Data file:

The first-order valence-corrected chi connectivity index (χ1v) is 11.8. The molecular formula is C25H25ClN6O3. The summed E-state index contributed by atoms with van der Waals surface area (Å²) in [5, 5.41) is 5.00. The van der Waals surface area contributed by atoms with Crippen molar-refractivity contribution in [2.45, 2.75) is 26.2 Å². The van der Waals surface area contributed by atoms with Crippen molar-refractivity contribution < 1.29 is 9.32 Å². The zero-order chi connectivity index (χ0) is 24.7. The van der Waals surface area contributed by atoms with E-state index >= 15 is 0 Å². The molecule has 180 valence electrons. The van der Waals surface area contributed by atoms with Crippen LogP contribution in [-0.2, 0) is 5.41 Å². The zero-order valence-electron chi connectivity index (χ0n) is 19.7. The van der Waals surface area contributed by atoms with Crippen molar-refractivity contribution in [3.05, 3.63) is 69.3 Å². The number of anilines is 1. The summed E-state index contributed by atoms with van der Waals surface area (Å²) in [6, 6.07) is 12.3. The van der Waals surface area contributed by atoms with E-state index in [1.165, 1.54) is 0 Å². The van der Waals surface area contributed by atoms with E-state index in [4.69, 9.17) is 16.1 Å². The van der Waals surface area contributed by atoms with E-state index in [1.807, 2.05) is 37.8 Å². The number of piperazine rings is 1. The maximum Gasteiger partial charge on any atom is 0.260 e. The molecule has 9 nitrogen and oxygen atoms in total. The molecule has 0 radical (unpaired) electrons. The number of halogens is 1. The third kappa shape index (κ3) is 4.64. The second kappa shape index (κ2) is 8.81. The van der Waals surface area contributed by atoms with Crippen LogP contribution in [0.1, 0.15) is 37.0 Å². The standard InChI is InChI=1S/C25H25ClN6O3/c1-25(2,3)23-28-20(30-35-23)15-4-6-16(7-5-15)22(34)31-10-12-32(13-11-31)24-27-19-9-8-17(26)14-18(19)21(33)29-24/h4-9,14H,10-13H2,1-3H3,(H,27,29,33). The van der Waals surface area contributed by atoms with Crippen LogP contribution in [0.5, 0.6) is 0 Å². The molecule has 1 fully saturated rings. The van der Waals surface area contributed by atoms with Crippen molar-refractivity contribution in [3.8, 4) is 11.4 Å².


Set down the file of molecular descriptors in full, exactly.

The first-order valence-corrected chi connectivity index (χ1v) is 11.8. The molecular formula is C25H25ClN6O3. The summed E-state index contributed by atoms with van der Waals surface area (Å²) in [5, 5.41) is 5.00. The van der Waals surface area contributed by atoms with Crippen molar-refractivity contribution in [2.45, 2.75) is 26.2 Å². The van der Waals surface area contributed by atoms with Crippen molar-refractivity contribution < 1.29 is 9.32 Å². The zero-order chi connectivity index (χ0) is 24.7. The van der Waals surface area contributed by atoms with E-state index >= 15 is 0 Å². The molecule has 180 valence electrons. The van der Waals surface area contributed by atoms with Crippen LogP contribution in [-0.2, 0) is 5.41 Å². The zero-order valence-electron chi connectivity index (χ0n) is 19.7. The van der Waals surface area contributed by atoms with Crippen molar-refractivity contribution in [3.05, 3.63) is 69.3 Å². The number of anilines is 1. The summed E-state index contributed by atoms with van der Waals surface area (Å²) in [6, 6.07) is 12.3. The van der Waals surface area contributed by atoms with E-state index in [1.165, 1.54) is 0 Å². The van der Waals surface area contributed by atoms with E-state index in [4.69, 9.17) is 16.1 Å². The van der Waals surface area contributed by atoms with E-state index in [1.807, 2.05) is 37.8 Å². The number of piperazine rings is 1. The maximum Gasteiger partial charge on any atom is 0.260 e. The molecule has 9 nitrogen and oxygen atoms in total. The molecule has 0 radical (unpaired) electrons. The number of halogens is 1. The third kappa shape index (κ3) is 4.64. The second kappa shape index (κ2) is 8.81. The van der Waals surface area contributed by atoms with Crippen LogP contribution in [0.1, 0.15) is 37.0 Å². The standard InChI is InChI=1S/C25H25ClN6O3/c1-25(2,3)23-28-20(30-35-23)15-4-6-16(7-5-15)22(34)31-10-12-32(13-11-31)24-27-19-9-8-17(26)14-18(19)21(33)29-24/h4-9,14H,10-13H2,1-3H3,(H,27,29,33). The van der Waals surface area contributed by atoms with Crippen LogP contribution in [0.5, 0.6) is 0 Å². The molecule has 1 fully saturated rings. The van der Waals surface area contributed by atoms with Crippen molar-refractivity contribution in [3.8, 4) is 11.4 Å².